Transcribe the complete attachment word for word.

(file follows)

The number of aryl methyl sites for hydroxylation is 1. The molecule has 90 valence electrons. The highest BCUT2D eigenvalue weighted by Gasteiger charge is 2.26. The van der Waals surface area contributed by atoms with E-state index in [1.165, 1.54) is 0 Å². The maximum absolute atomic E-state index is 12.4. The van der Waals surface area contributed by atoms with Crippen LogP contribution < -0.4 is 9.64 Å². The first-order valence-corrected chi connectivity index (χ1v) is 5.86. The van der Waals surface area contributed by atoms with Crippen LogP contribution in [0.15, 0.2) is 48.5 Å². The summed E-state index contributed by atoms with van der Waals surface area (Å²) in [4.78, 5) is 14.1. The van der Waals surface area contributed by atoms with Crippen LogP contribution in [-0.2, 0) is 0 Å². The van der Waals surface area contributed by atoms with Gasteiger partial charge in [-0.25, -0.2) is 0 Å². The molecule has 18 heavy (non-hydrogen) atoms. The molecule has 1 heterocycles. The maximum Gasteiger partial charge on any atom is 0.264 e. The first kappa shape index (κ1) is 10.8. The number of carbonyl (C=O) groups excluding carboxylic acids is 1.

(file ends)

The number of aryl methyl sites for hydroxylation is 1. The molecule has 90 valence electrons. The highest BCUT2D eigenvalue weighted by Gasteiger charge is 2.26. The van der Waals surface area contributed by atoms with E-state index in [1.165, 1.54) is 0 Å². The maximum absolute atomic E-state index is 12.4. The van der Waals surface area contributed by atoms with Crippen LogP contribution < -0.4 is 9.64 Å². The first-order valence-corrected chi connectivity index (χ1v) is 5.86. The van der Waals surface area contributed by atoms with Crippen LogP contribution in [0.15, 0.2) is 48.5 Å². The summed E-state index contributed by atoms with van der Waals surface area (Å²) in [4.78, 5) is 14.1. The van der Waals surface area contributed by atoms with Crippen LogP contribution in [-0.2, 0) is 0 Å². The van der Waals surface area contributed by atoms with Gasteiger partial charge in [-0.25, -0.2) is 0 Å². The molecule has 18 heavy (non-hydrogen) atoms. The molecule has 1 heterocycles. The maximum Gasteiger partial charge on any atom is 0.264 e. The first kappa shape index (κ1) is 10.8. The number of carbonyl (C=O) groups excluding carboxylic acids is 1.